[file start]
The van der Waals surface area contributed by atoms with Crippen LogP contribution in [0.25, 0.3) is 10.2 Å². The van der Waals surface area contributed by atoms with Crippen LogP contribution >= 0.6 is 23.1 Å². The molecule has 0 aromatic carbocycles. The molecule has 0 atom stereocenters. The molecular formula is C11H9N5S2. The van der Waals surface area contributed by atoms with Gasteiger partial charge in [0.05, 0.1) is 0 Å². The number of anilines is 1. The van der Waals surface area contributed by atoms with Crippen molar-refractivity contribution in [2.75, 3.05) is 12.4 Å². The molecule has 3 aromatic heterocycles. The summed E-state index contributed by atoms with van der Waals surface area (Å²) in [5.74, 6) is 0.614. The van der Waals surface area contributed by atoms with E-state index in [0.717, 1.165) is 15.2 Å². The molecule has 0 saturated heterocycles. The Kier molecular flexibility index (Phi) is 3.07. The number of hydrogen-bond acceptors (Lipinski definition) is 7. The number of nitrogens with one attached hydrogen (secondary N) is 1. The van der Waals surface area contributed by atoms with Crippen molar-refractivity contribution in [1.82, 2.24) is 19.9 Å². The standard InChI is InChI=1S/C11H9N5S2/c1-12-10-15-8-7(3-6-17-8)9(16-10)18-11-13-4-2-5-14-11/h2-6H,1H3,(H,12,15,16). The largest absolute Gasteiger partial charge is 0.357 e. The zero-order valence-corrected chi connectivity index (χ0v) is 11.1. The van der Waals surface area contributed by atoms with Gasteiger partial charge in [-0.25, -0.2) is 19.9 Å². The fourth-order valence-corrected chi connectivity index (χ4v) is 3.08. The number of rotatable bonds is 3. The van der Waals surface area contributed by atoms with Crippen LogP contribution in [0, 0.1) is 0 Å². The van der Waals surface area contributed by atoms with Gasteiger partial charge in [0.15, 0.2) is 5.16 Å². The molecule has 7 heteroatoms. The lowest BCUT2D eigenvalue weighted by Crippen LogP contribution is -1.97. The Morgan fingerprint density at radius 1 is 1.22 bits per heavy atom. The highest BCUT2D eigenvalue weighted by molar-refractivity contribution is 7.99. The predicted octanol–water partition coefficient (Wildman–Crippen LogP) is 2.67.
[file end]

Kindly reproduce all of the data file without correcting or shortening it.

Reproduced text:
The van der Waals surface area contributed by atoms with Crippen LogP contribution in [0.25, 0.3) is 10.2 Å². The van der Waals surface area contributed by atoms with Crippen LogP contribution >= 0.6 is 23.1 Å². The molecule has 0 aromatic carbocycles. The molecule has 0 atom stereocenters. The molecular formula is C11H9N5S2. The van der Waals surface area contributed by atoms with Gasteiger partial charge in [0.05, 0.1) is 0 Å². The number of anilines is 1. The van der Waals surface area contributed by atoms with Crippen molar-refractivity contribution in [2.75, 3.05) is 12.4 Å². The molecule has 3 aromatic heterocycles. The summed E-state index contributed by atoms with van der Waals surface area (Å²) in [5.74, 6) is 0.614. The van der Waals surface area contributed by atoms with E-state index in [0.717, 1.165) is 15.2 Å². The molecule has 0 saturated heterocycles. The Kier molecular flexibility index (Phi) is 3.07. The number of hydrogen-bond acceptors (Lipinski definition) is 7. The number of nitrogens with one attached hydrogen (secondary N) is 1. The van der Waals surface area contributed by atoms with Crippen molar-refractivity contribution in [1.82, 2.24) is 19.9 Å². The standard InChI is InChI=1S/C11H9N5S2/c1-12-10-15-8-7(3-6-17-8)9(16-10)18-11-13-4-2-5-14-11/h2-6H,1H3,(H,12,15,16). The largest absolute Gasteiger partial charge is 0.357 e. The zero-order valence-corrected chi connectivity index (χ0v) is 11.1. The van der Waals surface area contributed by atoms with Gasteiger partial charge in [-0.25, -0.2) is 19.9 Å². The fourth-order valence-corrected chi connectivity index (χ4v) is 3.08. The number of rotatable bonds is 3. The van der Waals surface area contributed by atoms with Crippen LogP contribution in [0, 0.1) is 0 Å². The van der Waals surface area contributed by atoms with Gasteiger partial charge in [0.15, 0.2) is 5.16 Å². The molecule has 7 heteroatoms. The lowest BCUT2D eigenvalue weighted by Crippen LogP contribution is -1.97. The Morgan fingerprint density at radius 1 is 1.22 bits per heavy atom. The highest BCUT2D eigenvalue weighted by molar-refractivity contribution is 7.99. The predicted octanol–water partition coefficient (Wildman–Crippen LogP) is 2.67.